But what about Quentin's section as the second one? Since Benjy's section is first, it follows that we must see the results of the ideas presented in Benjy's section. The character who is most directly affected by the actions of the novel is Quentin. Therefore, his section must logically come second. Note also that it is set in 1910; therefore, chronologically, it follows in the correct time sequence since the third and fourth sections are essentially concerned with events of 1928.
Quentin's section focuses on the idea that modern people cannot exist long enough to see the end of the tragedy. For example, in classical tragedy, the hero (or protagonist) is killed in the final scene of the tragedy and has suffered for his mistakes. In contrast, in the modern world, humanity is not capable of existing throughout the entire tragedy. Therefore, even though Quentin might be considered the central character, his life must end halfway through the work. As a consequence, the question arises as to why the novel should continue if the main character is dead at the halfway mark. The answer lies in the fact that the remaining sections illustrate, support, and justify Quentin's decision to commit suicide. If he had lived, we see in the last two sections the unbearable world that he would have had to face. Essential to Faulkner's structure is the fact that Quentin represents the modern person who cannot cope with the problems that have to be faced in the course of a tragedy; he must end his life by merging with his shadow in the water beneath him.
Jason's section, the third section, is told in the simplest prose of the novel. Whereas Benjy's section presented the confusion of time and Quentin's presented the intricacies of the mind, Jason's section races along as it records the simple thoughts of a mean, nasty, amoral man — a man who makes no attempt to disguise his ulterior motives. Thus it is in Jason's section that some of the hints and suggestions about Faulkner's themes and motifs begin to be clarified for the reader. Structually, it is ironic that the meanest character in the novel is the one who offers us the clearest and most vivid account of the Compson family that we have yet seen. And, as a lesser point, if Jason's section had been presented before the other two, our view of Caddy would be distorted. Since Jason sees Caddy as evil and since Mrs. Compson won't allow Caddy's name to be spoken (see Jason's section), the reader might possibly get the wrong view of Caddy. But after seeing Jason's personality as presented by both Benjy and Quentin, we are not deceived by his presentation of Caddy.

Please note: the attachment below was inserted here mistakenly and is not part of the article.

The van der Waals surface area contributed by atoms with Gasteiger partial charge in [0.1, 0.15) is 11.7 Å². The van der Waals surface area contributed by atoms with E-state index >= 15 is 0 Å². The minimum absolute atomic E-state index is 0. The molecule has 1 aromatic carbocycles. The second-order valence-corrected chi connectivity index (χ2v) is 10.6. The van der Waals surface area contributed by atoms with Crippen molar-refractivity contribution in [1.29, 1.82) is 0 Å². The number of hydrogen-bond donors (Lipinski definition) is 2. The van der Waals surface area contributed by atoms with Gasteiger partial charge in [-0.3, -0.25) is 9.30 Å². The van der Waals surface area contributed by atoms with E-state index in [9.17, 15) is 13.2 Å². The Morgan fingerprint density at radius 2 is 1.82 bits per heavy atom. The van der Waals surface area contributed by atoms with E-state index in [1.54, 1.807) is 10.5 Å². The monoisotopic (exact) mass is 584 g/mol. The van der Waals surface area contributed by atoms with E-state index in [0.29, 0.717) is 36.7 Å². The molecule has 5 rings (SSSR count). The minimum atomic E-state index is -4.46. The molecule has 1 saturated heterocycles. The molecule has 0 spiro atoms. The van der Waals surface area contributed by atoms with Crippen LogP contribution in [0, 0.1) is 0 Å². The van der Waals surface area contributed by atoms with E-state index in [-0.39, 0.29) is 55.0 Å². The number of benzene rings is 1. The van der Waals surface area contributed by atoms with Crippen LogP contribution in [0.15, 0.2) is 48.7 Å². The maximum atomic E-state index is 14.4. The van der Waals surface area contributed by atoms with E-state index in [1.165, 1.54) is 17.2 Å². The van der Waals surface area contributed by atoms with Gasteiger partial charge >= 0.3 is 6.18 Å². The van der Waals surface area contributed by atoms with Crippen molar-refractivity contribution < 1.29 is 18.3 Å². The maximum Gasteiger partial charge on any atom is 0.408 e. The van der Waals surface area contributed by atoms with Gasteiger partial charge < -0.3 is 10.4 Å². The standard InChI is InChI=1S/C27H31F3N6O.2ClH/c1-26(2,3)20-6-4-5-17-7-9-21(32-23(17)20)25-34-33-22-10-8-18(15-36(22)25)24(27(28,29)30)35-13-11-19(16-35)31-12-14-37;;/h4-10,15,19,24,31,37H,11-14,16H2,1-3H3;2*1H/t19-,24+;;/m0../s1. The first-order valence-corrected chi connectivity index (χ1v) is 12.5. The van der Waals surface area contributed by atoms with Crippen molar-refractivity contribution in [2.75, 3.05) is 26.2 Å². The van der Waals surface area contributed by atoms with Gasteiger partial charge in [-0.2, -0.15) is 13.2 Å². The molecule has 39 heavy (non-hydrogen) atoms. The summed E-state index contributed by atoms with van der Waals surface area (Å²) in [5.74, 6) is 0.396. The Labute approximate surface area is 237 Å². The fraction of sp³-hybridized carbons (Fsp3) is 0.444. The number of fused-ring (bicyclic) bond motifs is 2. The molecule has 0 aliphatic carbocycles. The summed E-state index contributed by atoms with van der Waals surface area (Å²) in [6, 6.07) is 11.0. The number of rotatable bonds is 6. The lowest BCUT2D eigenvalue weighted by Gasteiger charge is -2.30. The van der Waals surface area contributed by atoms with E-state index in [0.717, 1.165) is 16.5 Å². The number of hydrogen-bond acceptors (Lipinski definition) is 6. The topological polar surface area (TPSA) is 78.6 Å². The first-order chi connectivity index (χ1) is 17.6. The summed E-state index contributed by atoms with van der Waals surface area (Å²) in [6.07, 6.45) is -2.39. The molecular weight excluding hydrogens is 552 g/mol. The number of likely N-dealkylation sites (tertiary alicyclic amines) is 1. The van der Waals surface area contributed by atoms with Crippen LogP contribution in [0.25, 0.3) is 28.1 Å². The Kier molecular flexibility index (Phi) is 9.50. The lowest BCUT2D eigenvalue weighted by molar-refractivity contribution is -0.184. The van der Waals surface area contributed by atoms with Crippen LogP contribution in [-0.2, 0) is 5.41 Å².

The final section is narrated by the author, but the central figure is Dilsey. Structurally, the key question here is why Faulkner leaves the mind of his individual characters and changes to the omniscient author. The first three sections were presented from within the mind of one of the Compson children. There is still a fourth Compson child — Caddy — so why not let her tell the final section? Faulkner's own justification is that Caddy's story gains in beauty by seeing it through the eyes of the other characters. Of equal importance, however, is the fact that since we have been so intimately inside the minds of Caddy's three siblings, we can now step back from the immediacy of the situation and view it on a grand and tragic scale. Furthermore, by telling the last section himself, Faulkner can present the interrelationships between the characters more objectively. It is here in the final section that Dilsey emerges as the strong character who is able to bring order out of the disorder created by the Compsons. Here we see the entire novel in its largest view, the Compsons playing their roles without the benefit of having their actions interpreted by some other member of the family; that is, the final scene is so objective that we see the family as though they were actors on a stage rather than seeing them through the mind of another character.
The first section (Benjy) gives us the themes in miniature, the second section (Quentin) shows us the end result of the Compsons' acts, the third (Jason) presents to us the horror of living in the present Compson world dominated by Jason, and the fourth (Dilsey) gives us a large, objective, and panoramic view of this world that previously had been presented so intimately through the minds of three very different individuals.